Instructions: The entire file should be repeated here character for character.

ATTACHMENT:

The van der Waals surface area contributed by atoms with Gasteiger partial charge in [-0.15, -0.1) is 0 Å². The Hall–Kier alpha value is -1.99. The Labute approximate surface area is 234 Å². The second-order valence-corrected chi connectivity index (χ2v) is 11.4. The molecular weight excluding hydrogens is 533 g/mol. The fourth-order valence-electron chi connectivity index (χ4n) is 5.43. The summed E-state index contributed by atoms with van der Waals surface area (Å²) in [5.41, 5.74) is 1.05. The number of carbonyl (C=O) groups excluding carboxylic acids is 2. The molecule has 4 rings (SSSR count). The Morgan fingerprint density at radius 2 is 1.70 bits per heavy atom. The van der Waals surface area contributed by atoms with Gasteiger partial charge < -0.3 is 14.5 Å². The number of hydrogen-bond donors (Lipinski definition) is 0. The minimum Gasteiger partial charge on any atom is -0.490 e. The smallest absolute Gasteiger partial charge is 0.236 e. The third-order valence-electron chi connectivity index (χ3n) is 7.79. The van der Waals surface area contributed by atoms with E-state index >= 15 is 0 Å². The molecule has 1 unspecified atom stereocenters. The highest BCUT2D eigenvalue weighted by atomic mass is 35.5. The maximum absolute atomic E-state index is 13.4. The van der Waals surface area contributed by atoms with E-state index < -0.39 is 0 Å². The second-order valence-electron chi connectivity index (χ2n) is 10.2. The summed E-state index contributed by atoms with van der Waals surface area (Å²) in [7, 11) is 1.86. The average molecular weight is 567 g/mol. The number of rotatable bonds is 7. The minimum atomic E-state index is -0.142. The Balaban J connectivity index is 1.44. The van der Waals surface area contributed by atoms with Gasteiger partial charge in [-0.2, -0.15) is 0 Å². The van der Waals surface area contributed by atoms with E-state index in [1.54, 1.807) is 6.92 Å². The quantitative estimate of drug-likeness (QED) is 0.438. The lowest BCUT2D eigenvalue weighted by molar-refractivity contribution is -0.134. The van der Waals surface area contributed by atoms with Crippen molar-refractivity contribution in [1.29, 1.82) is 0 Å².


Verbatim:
The van der Waals surface area contributed by atoms with Gasteiger partial charge in [-0.15, -0.1) is 0 Å². The Hall–Kier alpha value is -1.99. The Labute approximate surface area is 234 Å². The second-order valence-corrected chi connectivity index (χ2v) is 11.4. The molecular weight excluding hydrogens is 533 g/mol. The fourth-order valence-electron chi connectivity index (χ4n) is 5.43. The summed E-state index contributed by atoms with van der Waals surface area (Å²) in [5.41, 5.74) is 1.05. The number of carbonyl (C=O) groups excluding carboxylic acids is 2. The molecule has 4 rings (SSSR count). The Morgan fingerprint density at radius 2 is 1.70 bits per heavy atom. The van der Waals surface area contributed by atoms with Gasteiger partial charge < -0.3 is 14.5 Å². The number of hydrogen-bond donors (Lipinski definition) is 0. The minimum Gasteiger partial charge on any atom is -0.490 e. The smallest absolute Gasteiger partial charge is 0.236 e. The third-order valence-electron chi connectivity index (χ3n) is 7.79. The van der Waals surface area contributed by atoms with E-state index >= 15 is 0 Å². The molecule has 1 unspecified atom stereocenters. The highest BCUT2D eigenvalue weighted by atomic mass is 35.5. The maximum absolute atomic E-state index is 13.4. The van der Waals surface area contributed by atoms with E-state index < -0.39 is 0 Å². The second-order valence-electron chi connectivity index (χ2n) is 10.2. The summed E-state index contributed by atoms with van der Waals surface area (Å²) in [7, 11) is 1.86. The average molecular weight is 567 g/mol. The number of rotatable bonds is 7. The minimum atomic E-state index is -0.142. The Balaban J connectivity index is 1.44. The van der Waals surface area contributed by atoms with Gasteiger partial charge in [-0.2, -0.15) is 0 Å². The van der Waals surface area contributed by atoms with E-state index in [1.54, 1.807) is 6.92 Å². The quantitative estimate of drug-likeness (QED) is 0.438. The lowest BCUT2D eigenvalue weighted by molar-refractivity contribution is -0.134. The van der Waals surface area contributed by atoms with Crippen molar-refractivity contribution in [1.29, 1.82) is 0 Å².